'Clear link' between blood clots and AstraZeneca jab, says senior EMA regulator

04/07/2021 03:00 | NaN

'Clear link' between blood clots and AstraZeneca jab, says senior EMA regulator

The benefits of the shot still outweigh the risks, he said.

But many scientists say there is no definitive evidence and it is not clear whether or why AstraZeneca's vaccine would cause an issue not shared by other vaccines that target a similar part of the coronavirus.

Today's news contrasts starkly with the EMA's statement that was published on March 11, which stated that AstraZeneca's COVID-19 vaccine showed no direct links to blood clots.

Boris Johnson said getting vaccinated was "the key thing" and the regulator's advice was to keep giving the jab.

The European Medicines Agency's (EMA) safety committee has been reviewing very rare cases of unusual blood clots in people vaccinated with the Oxford-AstraZeneca vaccine.

She noted that out of the 346,900 doses of this vaccine that have been administered in Greece, only one "probable" case of the syndrome has been recorded.

"The U.K. needs to be on high alert as it starts using the vaccine in younger people", Sam Fazeli, an analyst with Bloomberg Intelligence, wrote in a report.

In response to Cavaleri's comments, the Amsterdam-based EMA said in a statement on Tuesday: "EMA's Pharmacovigilance Risk Assessment Committee (PRAC) has not yet reached a conclusion and the review (of any possible link) is now ongoing".

But when it comes to the EU's slow vaccine rollout, Breton blamed the AstraZeneca laboratory.

It said that the committee had "not yet reached a conclusion and the review is now ongoing", but it is expected to announce findings later this week. "But we still do not know what causes this reaction", Cavaleri told Italy's Il Messaggero newspaper in an interview.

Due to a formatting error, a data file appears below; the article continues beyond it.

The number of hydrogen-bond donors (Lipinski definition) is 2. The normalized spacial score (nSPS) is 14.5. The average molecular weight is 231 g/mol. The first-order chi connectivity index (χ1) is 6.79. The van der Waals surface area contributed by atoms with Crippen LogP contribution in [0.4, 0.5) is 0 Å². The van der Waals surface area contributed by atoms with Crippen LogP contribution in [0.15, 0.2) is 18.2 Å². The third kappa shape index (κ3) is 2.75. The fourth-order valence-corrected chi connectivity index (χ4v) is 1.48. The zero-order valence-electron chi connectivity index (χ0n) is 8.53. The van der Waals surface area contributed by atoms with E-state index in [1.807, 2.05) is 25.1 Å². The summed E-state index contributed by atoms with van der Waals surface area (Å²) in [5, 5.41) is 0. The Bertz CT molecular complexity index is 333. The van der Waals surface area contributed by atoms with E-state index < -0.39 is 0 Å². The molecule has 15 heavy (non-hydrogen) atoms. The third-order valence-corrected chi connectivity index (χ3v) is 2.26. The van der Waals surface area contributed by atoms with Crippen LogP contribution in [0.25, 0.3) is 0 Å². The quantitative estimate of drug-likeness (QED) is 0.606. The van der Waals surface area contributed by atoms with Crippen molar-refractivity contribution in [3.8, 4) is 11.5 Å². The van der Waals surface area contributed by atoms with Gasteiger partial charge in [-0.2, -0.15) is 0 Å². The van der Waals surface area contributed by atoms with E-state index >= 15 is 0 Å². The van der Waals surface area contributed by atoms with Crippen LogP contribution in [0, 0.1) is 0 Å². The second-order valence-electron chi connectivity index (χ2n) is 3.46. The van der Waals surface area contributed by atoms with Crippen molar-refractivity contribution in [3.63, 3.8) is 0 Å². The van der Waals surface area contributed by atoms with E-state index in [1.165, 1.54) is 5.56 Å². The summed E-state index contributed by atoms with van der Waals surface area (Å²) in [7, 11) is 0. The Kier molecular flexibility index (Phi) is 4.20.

The regulator has consistently said the benefits outweigh the risks as it investigates 44 reports of an extremely rare brain clotting ailment known as cerebral venous sinus thrombosis (CVST) out of 9.2 million people in the European Economic Area who have received the AstraZeneca vaccine.

Britain - where AstraZeneca has been administered more than in any other country - registered 30 cases as of Saturday, including seven fatalities, across a total of 18.1 million doses.

The agency said that a "causal link with the vaccine is not proven but is possible, and further analysis is continuing".

Theodoridou urged the public to look at the daily number of deaths due to Covid-19, and "to weigh the serious, near-immediate risk of the disease against the very distant risk of the vaccine having a possible rare side effect".

So far in Ireland, over 203,000 doses of the AstraZeneca vaccine have now been administered.


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